The Dissent project is prototyping a next-generation anonymity system representing a ground-up redesign of current approaches.  Dissent is the first anonymity and pseudonymity architecture incorporating protection against the five major classes of known attacks.  By switching from onion routing to alternate anonymity primitives offering provable resistance to traffic analysis, Dissent makes anonymity possible even against an adversary who can monitor most, or all, network communication.  A collective control plane renders a group of participants in an online community indistinguishable even if an adversary interferes actively, such as by delaying messages or forcing users offline. Protocol-level accountability enables groups to identify and expel misbehaving nodes, preserving availability, and preventing adversaries from using denial-of-service attacks to weaken anonymity.  The system computes anonymity metrics that give users realistic indicators of anonymity protection, even against adversaries capable of long-term intersection and statistical disclosure attacks, and gives users control over tradeoffs between anonymity loss and communication responsiveness.  Finally, virtual machine isolation offers anonymity protection against browser software exploits of the kind recently employed to de-anonymize Tor users.  Dissent is still an early proof-of-concept with many limitations and missing pieces, but we hope it serves to illustrate directions in which solutions to the grand challenges of online anonymity might be found.



 

 

Privacy in Social Networks - Existing Challenges and Proposals for Solution

Günther Pernul
University of Regensburg
Germany
 

Brief Bio
Günther Pernul has been a professor since 2002 at the University of Regensburg, Germany, heading the Department of Information Systems. Prior, he held a similar position at the University of Essen, Germany. He was post-doctoral scholar at the University of Florida, Gainesville, FL, as well as at the Georgia Institute of Technology, Atlanta, GA. His research interests are security and privacy in data-centered applications, information systems security, individual privacy and data protection, identity and access management and advanced database applications. Dr. Pernul has written or edited more than 10 books and published more than 100 papers in scientific journals and conference proceedings on various information systems topics. He serves on several committees and advisory boards. He has participated in many national and international research projects including as coordinator in the European FP7 projects SPIKE and IPICS and the nationally funded SecPat and FORSec research projects. The website of his research group may be reached at www-ifs.uni-regensburg.de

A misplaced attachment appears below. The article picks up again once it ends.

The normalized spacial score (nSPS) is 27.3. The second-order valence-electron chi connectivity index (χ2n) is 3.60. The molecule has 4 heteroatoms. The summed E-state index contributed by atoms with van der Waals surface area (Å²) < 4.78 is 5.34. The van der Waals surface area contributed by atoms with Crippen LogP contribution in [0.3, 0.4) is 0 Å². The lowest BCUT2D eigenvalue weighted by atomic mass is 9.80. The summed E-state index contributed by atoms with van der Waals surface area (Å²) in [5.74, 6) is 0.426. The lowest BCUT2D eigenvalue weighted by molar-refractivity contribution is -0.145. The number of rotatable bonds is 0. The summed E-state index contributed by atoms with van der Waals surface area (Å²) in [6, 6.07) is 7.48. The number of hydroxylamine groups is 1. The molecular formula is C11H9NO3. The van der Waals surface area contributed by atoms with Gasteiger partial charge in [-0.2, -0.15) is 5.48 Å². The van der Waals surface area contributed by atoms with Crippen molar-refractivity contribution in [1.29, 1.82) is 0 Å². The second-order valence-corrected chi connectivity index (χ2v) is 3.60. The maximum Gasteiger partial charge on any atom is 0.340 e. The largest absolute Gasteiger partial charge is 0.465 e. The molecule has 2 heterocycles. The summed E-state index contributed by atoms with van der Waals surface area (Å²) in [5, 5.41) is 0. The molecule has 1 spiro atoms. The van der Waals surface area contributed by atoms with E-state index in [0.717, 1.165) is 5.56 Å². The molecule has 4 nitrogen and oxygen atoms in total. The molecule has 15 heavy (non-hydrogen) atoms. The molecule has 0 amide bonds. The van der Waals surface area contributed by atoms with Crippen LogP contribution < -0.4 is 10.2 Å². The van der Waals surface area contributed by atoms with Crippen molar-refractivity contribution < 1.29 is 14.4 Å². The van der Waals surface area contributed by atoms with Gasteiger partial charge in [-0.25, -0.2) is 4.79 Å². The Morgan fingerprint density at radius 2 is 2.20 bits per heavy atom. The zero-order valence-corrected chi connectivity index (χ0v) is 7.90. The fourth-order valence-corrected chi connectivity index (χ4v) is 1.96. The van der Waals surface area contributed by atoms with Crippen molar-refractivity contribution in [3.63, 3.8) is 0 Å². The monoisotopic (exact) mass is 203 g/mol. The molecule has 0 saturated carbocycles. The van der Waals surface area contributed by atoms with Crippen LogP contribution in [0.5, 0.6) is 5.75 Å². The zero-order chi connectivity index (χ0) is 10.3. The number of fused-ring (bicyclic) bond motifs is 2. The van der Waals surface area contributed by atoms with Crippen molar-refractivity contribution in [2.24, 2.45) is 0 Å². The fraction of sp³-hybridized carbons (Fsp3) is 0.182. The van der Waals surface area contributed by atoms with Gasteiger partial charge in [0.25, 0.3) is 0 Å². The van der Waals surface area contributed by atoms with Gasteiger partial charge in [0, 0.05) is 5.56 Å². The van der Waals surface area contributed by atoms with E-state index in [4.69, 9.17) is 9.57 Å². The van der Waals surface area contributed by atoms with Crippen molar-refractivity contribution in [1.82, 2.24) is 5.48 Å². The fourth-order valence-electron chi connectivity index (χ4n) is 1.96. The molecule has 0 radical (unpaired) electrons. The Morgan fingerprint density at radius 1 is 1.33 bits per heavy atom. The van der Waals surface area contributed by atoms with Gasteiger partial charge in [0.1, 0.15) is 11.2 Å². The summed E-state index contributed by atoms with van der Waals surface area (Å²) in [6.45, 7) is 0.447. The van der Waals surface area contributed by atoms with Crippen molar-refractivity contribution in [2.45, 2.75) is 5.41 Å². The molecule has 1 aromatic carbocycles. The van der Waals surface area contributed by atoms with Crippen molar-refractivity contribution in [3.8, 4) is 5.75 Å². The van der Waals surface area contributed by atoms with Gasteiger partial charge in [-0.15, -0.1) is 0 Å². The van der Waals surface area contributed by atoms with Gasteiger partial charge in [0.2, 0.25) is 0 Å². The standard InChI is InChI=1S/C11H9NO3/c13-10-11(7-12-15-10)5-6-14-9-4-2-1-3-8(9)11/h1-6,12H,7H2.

Abstract
Social Networks play an increasingly important role for social interaction, allowing their users to bridge spatial and temporal communication boundaries. However, through their rising pervasiveness and the use of sensitive data such as geospatial information, the rise of social networks has also prompted privacy concerns. On the one hand, in the current oligopolistic landscape of social networks, few service providers gather large amounts of personal data that can be used for profiling and targeted advertising. On the other hand, the users’ contacts threaten privacy. Users are unaware of which contacts have access to items they shared on their profile and lack suitable tools to control the visibility of these items. This talk presents existing challenges in the field of social network privacy and discusses new solutions such as serious games and visualizations to address these issues.



 

 

Current Research Topics in Information Security

Edgar Weippl
SBA Research
Austria
 

Brief Bio
After graduating with a Ph.D. from the Vienna University of Technology, Edgar worked in a re-search startup for two years. He then spent one year teaching as an assistant professor at Beloit College, WI. From 2002 to 2004, while with the software vendor ISIS Papyrus, he worked as a consultant in New York, NY and Albany, NY, and in Frankfurt, Germany. In 2004 he joined the Vienna University of Technology and founded the research center SBA Re-search together with A Min Tjoa and Markus Klemen.Edgar R. Weippl (CISSP, CISA, CISM, CRISC, CSSLP, CMC) is member of the editorial board of Computers & Security (COSE) and he organizes the ARES conference.


Abstract
NOTE: This was a replacement keynote.

Over the last years, there is an increasing number of descriptive works observing and describing complex phenomena, e.g., the efficiency of different spam campaigns, the distribution of bots, or the likelihood of users to accept false identities as friends in social networks. These studies are characterized by large sets of samples.
Future research will focus on networks and cloud systems; the research methodology will be empirical systems security: (1) passively observing large systems and (2) active probing that stimulates revealing behavior of the systems. The research contribution lies in observing, describing and inferring the behavior of complex systems that cannot be directly observed and have a large impact on users.